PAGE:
Originally published in the Pacific Coast Bulletin, April 26, 1922

Ma JohnsonMeeting Mrs. Julius Johnson for the first time you’d probably have an instant inclination to nickname her “Ma” or “Mother,” which is exactly what more men have been doing for a score of years than there is record of in the Bulletin office. Which only goes to prove there is something in appearances after all.

For more than twelve years Mrs. Johnson has been mothering the employees of the company at Newcastle. Formerly owner of a boarding house, she is now the lessee of the Newcastle hotel.

Looking after her boarders, keeping ‘em well fed, keeping them cheerful, “kidding” ‘em out of their troubles, and generally spoiling them, has ever been her long suit, and probably will be long after the Bulletin has turned up its editorial toes and gone out of existence.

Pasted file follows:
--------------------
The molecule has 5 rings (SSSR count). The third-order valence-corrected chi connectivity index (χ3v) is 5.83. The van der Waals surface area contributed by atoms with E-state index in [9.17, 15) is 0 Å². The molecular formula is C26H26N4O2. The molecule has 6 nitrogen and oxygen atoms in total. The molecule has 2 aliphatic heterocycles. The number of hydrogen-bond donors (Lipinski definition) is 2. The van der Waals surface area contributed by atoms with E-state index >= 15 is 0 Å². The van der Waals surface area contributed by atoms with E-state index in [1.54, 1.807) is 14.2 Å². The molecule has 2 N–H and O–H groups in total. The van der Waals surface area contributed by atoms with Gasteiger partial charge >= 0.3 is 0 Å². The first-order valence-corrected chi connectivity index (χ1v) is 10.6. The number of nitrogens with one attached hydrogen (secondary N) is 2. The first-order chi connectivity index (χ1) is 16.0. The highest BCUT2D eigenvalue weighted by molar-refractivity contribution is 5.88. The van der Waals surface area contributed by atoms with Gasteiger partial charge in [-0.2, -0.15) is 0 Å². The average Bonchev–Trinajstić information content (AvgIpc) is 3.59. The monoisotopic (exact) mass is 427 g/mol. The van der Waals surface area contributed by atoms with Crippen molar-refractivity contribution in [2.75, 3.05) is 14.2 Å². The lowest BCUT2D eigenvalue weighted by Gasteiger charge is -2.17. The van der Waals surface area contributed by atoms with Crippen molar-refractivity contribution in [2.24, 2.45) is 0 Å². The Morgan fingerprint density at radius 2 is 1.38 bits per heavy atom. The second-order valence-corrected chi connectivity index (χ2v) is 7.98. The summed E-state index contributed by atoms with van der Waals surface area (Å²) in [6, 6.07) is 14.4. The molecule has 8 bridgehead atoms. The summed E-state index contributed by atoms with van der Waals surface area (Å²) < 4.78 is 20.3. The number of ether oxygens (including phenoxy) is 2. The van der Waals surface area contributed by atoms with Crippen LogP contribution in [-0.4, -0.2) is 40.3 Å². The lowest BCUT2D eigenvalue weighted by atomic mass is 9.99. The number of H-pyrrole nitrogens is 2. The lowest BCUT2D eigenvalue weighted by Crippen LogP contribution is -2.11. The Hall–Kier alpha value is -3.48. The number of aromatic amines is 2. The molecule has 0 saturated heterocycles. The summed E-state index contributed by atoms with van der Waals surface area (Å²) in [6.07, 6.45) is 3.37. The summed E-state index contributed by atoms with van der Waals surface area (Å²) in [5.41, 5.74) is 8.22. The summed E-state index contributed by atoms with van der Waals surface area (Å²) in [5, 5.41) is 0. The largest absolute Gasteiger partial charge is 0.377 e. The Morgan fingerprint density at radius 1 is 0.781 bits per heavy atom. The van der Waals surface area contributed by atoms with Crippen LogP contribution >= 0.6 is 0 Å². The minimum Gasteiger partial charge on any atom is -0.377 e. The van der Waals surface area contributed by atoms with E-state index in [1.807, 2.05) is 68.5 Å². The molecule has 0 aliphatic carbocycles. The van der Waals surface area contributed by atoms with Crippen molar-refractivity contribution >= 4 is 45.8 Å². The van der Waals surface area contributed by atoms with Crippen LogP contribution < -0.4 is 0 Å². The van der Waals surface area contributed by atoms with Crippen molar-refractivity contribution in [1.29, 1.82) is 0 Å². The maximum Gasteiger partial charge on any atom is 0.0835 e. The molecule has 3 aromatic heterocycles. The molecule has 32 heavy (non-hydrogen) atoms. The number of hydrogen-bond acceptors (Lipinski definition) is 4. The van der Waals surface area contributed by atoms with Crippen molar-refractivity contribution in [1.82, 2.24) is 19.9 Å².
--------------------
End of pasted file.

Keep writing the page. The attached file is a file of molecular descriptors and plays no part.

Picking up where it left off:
Which just shows that you simply can’t change some women.

Originally published in the Pacific Coast Bulletin, April 26, 1922

Les ForemanThis is L.W. Foreman, more generally known as “Les” Foreman, supervisor of cookhouses and bunkhouses, who entered the employ of The Pacific Coast Coal Company at the height of the emergency through which it has now virtually passed.

Before coming to the company Mr. Foreman had much experience in Treadwell, Alaska, in work much similar to that he is doing now, and since becoming supervisor of cookhouses and bunkhouses has had the opportunity to renew acquaintances in our camps with many of the men he met at Treadwell.

Mr. Foreman’s affable disposition and desire to please has won him many friends among the workmen, and has given him the hearty co-operation of his employees so that there is a satisfied atmosphere at all of the cookhouses and bunkhouses.

Due to the nature of the work, Mr. Foreman is a double-shift worker, having an opportunity to spend but few evenings at home, but he is always glad to put in all the time necessary on the work to keep the service at the proper standard.